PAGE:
News Watch

MAJOR ORGANIC DAIRY LOSES USDA CERTIFICATION The Vander Eyk Dairy, a 10,000-cow operation in California's Central Valley, has had its USDA Organic certification suspended by San Diego-based certifier Quality Assurance International. Vander Eyk, QAI and the U.S. Department of Agriculture have declined to cite specific violations of USDA organic rules that led to the suspension. However,

MAJOR ORGANIC DAIRY LOSES USDA CERTIFICATION

PIXLEY, Calif. — The Vander Eyk Dairy, a 10,000-cow operation in California's Central Valley, has had its USDA Organic certification suspended by San Diego-based certifier Quality Assurance International. Vander Eyk, QAI and the U.S. Department of Agriculture have declined to cite specific violations of USDA organic rules that led to the suspension. However, industry experts speculate that the company's split operation, which milks conventionally raised cows and organically raised cows in the same facility, may have led to problems in the record-keeping needed to maintain organic status. The Vander Eyk Dairy has also long been a target of activist groups such as the Cornucopia Institute, which says the dairy violates organic standards by not allowing its cows regular access to pasture for grazing.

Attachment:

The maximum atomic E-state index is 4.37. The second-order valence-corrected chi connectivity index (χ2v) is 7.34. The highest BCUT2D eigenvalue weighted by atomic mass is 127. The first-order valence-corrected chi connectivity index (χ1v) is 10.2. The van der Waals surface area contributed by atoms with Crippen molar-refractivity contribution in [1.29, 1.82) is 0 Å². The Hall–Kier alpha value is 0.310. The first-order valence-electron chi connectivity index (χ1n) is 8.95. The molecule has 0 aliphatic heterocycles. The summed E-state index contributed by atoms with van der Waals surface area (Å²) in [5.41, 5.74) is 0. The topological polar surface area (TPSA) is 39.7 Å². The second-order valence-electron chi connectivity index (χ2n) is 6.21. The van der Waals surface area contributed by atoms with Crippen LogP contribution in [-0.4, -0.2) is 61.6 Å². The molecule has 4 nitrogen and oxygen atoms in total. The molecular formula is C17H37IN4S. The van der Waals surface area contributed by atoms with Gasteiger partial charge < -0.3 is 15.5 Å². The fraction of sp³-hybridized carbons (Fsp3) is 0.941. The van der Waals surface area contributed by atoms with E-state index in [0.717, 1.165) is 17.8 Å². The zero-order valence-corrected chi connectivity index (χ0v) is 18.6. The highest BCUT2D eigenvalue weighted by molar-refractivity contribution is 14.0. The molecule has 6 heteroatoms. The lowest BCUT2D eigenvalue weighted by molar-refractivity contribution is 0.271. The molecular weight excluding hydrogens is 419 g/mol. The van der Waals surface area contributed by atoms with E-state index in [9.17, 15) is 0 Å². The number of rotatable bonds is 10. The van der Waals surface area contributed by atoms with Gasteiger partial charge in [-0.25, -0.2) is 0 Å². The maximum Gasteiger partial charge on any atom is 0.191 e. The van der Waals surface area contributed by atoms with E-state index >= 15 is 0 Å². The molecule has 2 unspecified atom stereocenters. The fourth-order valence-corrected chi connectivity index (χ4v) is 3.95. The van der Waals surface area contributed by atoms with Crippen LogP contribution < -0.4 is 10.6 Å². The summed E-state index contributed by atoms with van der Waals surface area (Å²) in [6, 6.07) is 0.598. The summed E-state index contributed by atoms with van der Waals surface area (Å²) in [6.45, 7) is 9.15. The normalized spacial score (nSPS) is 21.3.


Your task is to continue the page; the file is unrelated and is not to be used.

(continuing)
OPPOSITION BUILDS AGAINST CORN-BASED ETHANOL

WASHINGTON — The U.S. Government Accountability Office last week warned that ethanol production will consume 30% of the nation's corn crop by 2012 if production of the alternative fuel meets current Energy Department projections. In a report to Congress, the GAO said that such an increase “will likely exert additional upward pressure on corn prices, potentially influencing livestock feed markets and meat prices.” Echoing these concerns, last week a coalition of meat and poultry organizations launched a website, balancedfoodandfuel.org [2], that features a collection of articles and other resources outlining the economic impact of the current corn-ethanol policy on the food industry.